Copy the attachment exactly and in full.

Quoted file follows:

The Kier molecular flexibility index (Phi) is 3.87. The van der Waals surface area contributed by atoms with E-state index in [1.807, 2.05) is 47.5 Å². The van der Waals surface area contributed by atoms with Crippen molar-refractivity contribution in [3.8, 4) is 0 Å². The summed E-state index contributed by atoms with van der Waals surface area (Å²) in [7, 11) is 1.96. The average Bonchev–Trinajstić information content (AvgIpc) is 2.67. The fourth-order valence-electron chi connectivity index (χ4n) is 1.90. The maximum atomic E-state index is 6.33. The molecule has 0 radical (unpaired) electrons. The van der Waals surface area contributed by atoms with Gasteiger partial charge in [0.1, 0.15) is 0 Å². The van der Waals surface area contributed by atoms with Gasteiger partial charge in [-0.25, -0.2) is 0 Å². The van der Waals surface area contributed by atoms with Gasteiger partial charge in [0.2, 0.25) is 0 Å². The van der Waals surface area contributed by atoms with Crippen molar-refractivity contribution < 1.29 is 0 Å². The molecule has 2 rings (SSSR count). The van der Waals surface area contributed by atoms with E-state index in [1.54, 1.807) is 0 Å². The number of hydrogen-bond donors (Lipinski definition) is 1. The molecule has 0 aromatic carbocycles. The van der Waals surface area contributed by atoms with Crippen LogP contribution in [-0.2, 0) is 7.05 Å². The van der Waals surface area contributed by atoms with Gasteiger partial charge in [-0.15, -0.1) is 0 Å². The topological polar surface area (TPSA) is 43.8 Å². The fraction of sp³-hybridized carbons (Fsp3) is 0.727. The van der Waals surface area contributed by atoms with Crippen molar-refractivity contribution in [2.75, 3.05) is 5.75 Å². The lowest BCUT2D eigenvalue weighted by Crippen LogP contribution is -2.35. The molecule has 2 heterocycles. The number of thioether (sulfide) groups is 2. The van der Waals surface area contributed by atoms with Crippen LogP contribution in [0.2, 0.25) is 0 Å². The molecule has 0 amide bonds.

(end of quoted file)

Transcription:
The Kier molecular flexibility index (Phi) is 3.87. The van der Waals surface area contributed by atoms with E-state index in [1.807, 2.05) is 47.5 Å². The van der Waals surface area contributed by atoms with Crippen molar-refractivity contribution in [3.8, 4) is 0 Å². The summed E-state index contributed by atoms with van der Waals surface area (Å²) in [7, 11) is 1.96. The average Bonchev–Trinajstić information content (AvgIpc) is 2.67. The fourth-order valence-electron chi connectivity index (χ4n) is 1.90. The maximum atomic E-state index is 6.33. The molecule has 0 radical (unpaired) electrons. The van der Waals surface area contributed by atoms with Gasteiger partial charge in [0.1, 0.15) is 0 Å². The van der Waals surface area contributed by atoms with Gasteiger partial charge in [-0.25, -0.2) is 0 Å². The van der Waals surface area contributed by atoms with Gasteiger partial charge in [0.2, 0.25) is 0 Å². The van der Waals surface area contributed by atoms with Crippen molar-refractivity contribution < 1.29 is 0 Å². The molecule has 2 rings (SSSR count). The van der Waals surface area contributed by atoms with E-state index in [1.54, 1.807) is 0 Å². The number of hydrogen-bond donors (Lipinski definition) is 1. The molecule has 0 aromatic carbocycles. The van der Waals surface area contributed by atoms with Crippen LogP contribution in [-0.2, 0) is 7.05 Å². The van der Waals surface area contributed by atoms with Gasteiger partial charge in [-0.15, -0.1) is 0 Å². The topological polar surface area (TPSA) is 43.8 Å². The fraction of sp³-hybridized carbons (Fsp3) is 0.727. The van der Waals surface area contributed by atoms with Crippen molar-refractivity contribution in [2.75, 3.05) is 5.75 Å². The lowest BCUT2D eigenvalue weighted by Crippen LogP contribution is -2.35. The molecule has 2 heterocycles. The number of thioether (sulfide) groups is 2. The van der Waals surface area contributed by atoms with Crippen LogP contribution in [0.2, 0.25) is 0 Å². The molecule has 0 amide bonds.